A multipronged strategy to improve viral load testing coverage in Liberia


BACKGROUND: Liberia has an estimated 40,000 persons living with HIV (PLHIV), 16,000 of whom are on antiretroviral therapy (ART). The national viral load (VL) testing coverage rate was below 35% in 2019, and the viral suppression rate among those tested was only 66%. To improve VL monitoring, the USAID/PEPFAR-funded EpiC project introduced a VL coverage acceleration plan across 17 ART facilities where 70% of the country's PLHIV receive ART services.
DESCRIPTION: From February to March 2020, EpiC engaged government, and civil society partners to introduce specific strategies to address VL testing supply and demand issues. A hub-and-spoke system to link facilities to the 20 GeneXpert machines available in the country for processing VL samples was designed to better distribute testing volume according to lab capacity. In addition, volunteers from a network of PLHIV with physician and nursing assistance qualification were selected and equipped to facilitate pre-clinic health talks and adherence counseling with VL-focused information, education, and communication (IEC) materials; conduct VL sample collection and transport to VL labs for processing; return results for quick clinical decision making; track and provide intensive support to PLHIV with non-suppressed VL through home visits and phone calls.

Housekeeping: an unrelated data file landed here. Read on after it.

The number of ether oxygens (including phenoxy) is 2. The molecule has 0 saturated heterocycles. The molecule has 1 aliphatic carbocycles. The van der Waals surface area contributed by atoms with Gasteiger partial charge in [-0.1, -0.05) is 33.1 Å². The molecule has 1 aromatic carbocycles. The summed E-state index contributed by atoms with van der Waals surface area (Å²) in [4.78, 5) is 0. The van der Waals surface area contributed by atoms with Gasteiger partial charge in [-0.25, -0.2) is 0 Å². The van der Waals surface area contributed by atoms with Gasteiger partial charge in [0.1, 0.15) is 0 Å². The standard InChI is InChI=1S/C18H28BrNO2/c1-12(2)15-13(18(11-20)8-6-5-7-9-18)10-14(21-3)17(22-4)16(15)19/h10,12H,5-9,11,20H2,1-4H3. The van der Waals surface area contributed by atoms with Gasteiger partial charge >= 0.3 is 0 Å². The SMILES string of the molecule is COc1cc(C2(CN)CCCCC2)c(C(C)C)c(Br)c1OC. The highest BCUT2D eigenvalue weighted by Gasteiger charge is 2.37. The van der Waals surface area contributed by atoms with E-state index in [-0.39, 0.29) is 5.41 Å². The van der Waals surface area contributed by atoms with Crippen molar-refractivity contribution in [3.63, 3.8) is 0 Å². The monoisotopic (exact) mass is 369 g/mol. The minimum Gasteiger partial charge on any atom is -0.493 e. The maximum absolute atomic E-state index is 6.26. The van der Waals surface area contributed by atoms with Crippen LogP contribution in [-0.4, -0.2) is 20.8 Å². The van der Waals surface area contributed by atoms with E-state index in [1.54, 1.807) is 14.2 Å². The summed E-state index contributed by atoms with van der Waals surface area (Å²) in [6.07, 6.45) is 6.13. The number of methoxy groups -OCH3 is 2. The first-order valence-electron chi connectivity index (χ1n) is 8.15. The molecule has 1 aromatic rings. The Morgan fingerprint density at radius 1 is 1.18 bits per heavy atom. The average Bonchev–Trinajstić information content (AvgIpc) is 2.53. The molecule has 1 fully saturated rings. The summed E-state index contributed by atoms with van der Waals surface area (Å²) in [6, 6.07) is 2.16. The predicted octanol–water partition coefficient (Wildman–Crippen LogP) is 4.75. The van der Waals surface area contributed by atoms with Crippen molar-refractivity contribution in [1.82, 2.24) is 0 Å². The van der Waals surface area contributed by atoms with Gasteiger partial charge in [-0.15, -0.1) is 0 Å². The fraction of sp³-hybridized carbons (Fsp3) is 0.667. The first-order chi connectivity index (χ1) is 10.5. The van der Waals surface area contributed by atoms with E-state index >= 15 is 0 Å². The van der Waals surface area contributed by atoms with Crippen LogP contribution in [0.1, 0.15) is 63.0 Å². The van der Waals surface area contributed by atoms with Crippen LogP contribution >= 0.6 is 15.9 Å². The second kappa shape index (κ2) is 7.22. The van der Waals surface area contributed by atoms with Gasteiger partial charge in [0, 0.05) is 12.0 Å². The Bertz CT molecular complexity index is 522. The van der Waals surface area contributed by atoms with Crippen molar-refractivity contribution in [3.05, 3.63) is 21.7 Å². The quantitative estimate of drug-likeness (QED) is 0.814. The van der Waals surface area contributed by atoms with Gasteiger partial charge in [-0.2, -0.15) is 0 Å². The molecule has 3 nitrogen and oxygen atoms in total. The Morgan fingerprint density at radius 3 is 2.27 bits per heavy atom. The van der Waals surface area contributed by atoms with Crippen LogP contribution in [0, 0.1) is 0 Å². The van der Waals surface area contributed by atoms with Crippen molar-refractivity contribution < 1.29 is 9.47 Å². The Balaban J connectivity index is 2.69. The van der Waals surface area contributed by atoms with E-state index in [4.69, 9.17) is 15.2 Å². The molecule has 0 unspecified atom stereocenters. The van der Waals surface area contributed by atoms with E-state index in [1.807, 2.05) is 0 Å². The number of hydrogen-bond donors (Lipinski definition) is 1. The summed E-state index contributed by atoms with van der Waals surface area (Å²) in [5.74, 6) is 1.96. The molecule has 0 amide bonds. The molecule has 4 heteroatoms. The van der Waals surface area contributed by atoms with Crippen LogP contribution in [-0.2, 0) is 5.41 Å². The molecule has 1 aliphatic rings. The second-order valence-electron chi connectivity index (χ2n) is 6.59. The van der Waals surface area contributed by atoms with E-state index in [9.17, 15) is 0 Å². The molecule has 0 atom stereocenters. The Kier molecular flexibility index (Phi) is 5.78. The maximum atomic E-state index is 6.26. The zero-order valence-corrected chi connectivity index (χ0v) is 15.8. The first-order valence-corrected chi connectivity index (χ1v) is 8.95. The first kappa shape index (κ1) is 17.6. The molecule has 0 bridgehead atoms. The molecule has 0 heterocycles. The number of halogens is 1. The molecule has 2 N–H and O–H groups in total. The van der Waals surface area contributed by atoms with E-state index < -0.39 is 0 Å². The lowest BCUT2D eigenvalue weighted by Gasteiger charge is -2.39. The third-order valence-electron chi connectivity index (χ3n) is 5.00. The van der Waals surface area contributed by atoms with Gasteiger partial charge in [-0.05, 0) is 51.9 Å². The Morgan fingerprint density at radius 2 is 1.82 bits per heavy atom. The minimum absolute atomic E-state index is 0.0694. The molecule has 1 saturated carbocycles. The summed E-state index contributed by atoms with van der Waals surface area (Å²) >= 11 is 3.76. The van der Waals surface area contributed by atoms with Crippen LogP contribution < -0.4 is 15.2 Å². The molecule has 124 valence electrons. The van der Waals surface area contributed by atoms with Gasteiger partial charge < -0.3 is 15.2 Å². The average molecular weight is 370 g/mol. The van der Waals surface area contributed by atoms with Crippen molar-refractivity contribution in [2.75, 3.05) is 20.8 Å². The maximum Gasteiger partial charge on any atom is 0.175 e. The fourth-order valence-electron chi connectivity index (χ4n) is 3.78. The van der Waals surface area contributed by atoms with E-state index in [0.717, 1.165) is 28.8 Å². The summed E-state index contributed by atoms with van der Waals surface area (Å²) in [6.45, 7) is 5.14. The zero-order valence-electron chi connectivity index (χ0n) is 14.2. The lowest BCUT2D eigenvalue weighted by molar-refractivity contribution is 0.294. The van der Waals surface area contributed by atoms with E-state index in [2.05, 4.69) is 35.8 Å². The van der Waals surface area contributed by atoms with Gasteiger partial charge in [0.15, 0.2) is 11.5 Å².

LESSONS LEARNED: National VL testing coverage increased from 1,314 tests in the quarter preceding the intervention (October'December 2019) to 3,057 in the quarter afterwards (April'June 2020). The increase in testing coverage also corresponded with an improved viral suppression rate during the same timeframe, from 66% to 75%. Demand for VL testing increased among PLHIV and, with better VL coverage and results utilization, more PLHIV have been transitioned to more convenient differentiated ART services.
CONCLUSIONS: PLHIV who are health workers can play a critical role in improving VL monitoring by bridging logistical gaps between the ART clinic and VL labs, providing effective adherence counseling, and offering targeted, client-centered support for those who are virally unsuppressed. A hub-and-spoke system helped distribute VL workload between limited labs to ensure effective coverage. Pre-clinic adherence counseling and VL-focused IEC materials generated demand for VL testing among PLHIV. These strategies will be scaled to other facilities to optimize and sustain national VL monitoring in Liberia.